physicians/nurses not having up-to-date information on 
STIs. A minority of community nurses also reported 
not having adequate training to conduct sexual health 
assessments and STI counselling (Fig. 2). 



With regard to barriers to offering screening, 25% of 
community nurses identified "testing causes patient dis- 
comfort" as a barrier to screening (this was prior to urine 
testing being introduced and widely available). Nearly 20% 
of physicians reported that they only test high-risk patients. 
A minority of physicians and community nurses indicated 



Table IV. Association of physician practice location and physician-reported frequency of testing for chlamydia as a proportion of all 
patient visits in the previous month (2009 data for Yukon, Canada; 2006 data for Toronto, Ontario, Canada) 





Number of general practice physicians reporting 
frequency of testing for chlamydia as a proportion of all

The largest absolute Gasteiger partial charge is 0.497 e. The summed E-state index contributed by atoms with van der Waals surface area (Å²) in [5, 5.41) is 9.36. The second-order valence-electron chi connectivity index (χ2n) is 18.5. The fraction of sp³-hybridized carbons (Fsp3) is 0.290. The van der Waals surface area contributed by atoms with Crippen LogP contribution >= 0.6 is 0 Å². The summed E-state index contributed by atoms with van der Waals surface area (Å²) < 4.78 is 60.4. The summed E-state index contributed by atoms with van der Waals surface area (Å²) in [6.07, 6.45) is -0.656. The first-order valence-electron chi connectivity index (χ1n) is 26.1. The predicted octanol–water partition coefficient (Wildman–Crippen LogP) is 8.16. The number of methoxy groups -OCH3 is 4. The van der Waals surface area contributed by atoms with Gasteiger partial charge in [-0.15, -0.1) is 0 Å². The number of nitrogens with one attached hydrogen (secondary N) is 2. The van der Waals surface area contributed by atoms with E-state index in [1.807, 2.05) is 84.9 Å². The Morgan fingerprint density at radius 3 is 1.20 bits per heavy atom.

visits in their practice in the previous month among 
15 to 24-year-old patients in Yukon and 15 to 
19-year-old patients in Toronto* 




Physician practice location 


> 75% of the time < 75% of the time 


OR (95% CI) 


Yukon (15-24) 
Toronto (15-19)* 


9 31 
12 231 
Number of general practice physicians reporting 
frequency of testing for chlamydia as a proportion of 
all visits in their practice in the previous month among 
15-24 year-old patients in Yukon and 20-24 year-old 
patients in Toronto* 


5.6 (2.2-14.3) p<0.001 


Physician practice location 


> 75% of the time < 75% of the time 


OR (95% CI) 


Yukon (15-24) 
Toronto (20-24)* 


9 31 
18 229 


3.7 (1.5-8.9) p =0.006 



'Numbers taken from Hardwick, McKay and Ashem (9) and published with permission from lead author and Toronto Public Health. 
OR =odds ratio; CI = confidence interval. 



6 Citation: Int J Circumpolar Health 2013, 72: 21607 - http://dx.doi.org/10.3402/ijch.v72i0.21607 



Chlamydia screening practices in Yukon 



Have not received adequate training to 
conduct sexual health assessments 



Have not received adequate training to 
provide effective STI counselling 



I do not have up-to-date information on STIs